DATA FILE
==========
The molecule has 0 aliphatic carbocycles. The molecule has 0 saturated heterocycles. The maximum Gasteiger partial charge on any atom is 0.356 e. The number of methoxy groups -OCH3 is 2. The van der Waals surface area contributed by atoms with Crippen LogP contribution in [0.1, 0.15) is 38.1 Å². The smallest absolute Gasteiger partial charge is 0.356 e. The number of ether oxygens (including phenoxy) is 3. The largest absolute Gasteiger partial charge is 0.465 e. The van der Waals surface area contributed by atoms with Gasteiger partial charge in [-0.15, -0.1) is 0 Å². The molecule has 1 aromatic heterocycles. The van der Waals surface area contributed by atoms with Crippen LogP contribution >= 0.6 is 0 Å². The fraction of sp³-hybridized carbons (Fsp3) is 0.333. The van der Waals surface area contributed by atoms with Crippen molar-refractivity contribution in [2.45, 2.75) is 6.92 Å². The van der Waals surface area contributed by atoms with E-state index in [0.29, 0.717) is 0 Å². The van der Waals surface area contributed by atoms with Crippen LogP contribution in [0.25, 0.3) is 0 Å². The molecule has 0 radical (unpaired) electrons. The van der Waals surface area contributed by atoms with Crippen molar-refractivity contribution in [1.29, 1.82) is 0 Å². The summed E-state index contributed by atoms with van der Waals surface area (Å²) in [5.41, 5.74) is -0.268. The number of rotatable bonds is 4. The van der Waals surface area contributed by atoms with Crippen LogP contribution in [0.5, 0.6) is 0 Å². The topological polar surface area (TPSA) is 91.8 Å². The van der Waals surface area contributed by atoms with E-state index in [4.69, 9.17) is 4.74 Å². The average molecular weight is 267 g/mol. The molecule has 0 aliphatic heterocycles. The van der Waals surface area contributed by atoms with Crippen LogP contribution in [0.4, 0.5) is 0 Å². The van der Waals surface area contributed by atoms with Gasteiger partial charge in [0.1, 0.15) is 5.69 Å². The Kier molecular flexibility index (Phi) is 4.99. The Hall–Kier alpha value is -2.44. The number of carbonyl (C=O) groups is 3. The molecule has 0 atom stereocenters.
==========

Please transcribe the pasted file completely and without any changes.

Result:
The molecule has 0 aliphatic carbocycles. The molecule has 0 saturated heterocycles. The maximum Gasteiger partial charge on any atom is 0.356 e. The number of methoxy groups -OCH3 is 2. The van der Waals surface area contributed by atoms with Crippen LogP contribution in [0.1, 0.15) is 38.1 Å². The smallest absolute Gasteiger partial charge is 0.356 e. The number of ether oxygens (including phenoxy) is 3. The largest absolute Gasteiger partial charge is 0.465 e. The van der Waals surface area contributed by atoms with Gasteiger partial charge in [-0.15, -0.1) is 0 Å². The molecule has 1 aromatic heterocycles. The van der Waals surface area contributed by atoms with Crippen LogP contribution >= 0.6 is 0 Å². The fraction of sp³-hybridized carbons (Fsp3) is 0.333. The van der Waals surface area contributed by atoms with Crippen molar-refractivity contribution in [2.45, 2.75) is 6.92 Å². The van der Waals surface area contributed by atoms with E-state index in [0.29, 0.717) is 0 Å². The van der Waals surface area contributed by atoms with Crippen LogP contribution in [0.25, 0.3) is 0 Å². The molecule has 0 radical (unpaired) electrons. The van der Waals surface area contributed by atoms with Crippen molar-refractivity contribution in [1.29, 1.82) is 0 Å². The summed E-state index contributed by atoms with van der Waals surface area (Å²) in [5.41, 5.74) is -0.268. The number of rotatable bonds is 4. The van der Waals surface area contributed by atoms with Crippen LogP contribution in [0.5, 0.6) is 0 Å². The topological polar surface area (TPSA) is 91.8 Å². The van der Waals surface area contributed by atoms with E-state index in [4.69, 9.17) is 4.74 Å². The average molecular weight is 267 g/mol. The molecule has 0 aliphatic heterocycles. The van der Waals surface area contributed by atoms with Crippen LogP contribution in [0.4, 0.5) is 0 Å². The van der Waals surface area contributed by atoms with Gasteiger partial charge in [0.1, 0.15) is 5.69 Å². The Kier molecular flexibility index (Phi) is 4.99. The Hall–Kier alpha value is -2.44. The number of carbonyl (C=O) groups is 3. The molecule has 0 atom stereocenters.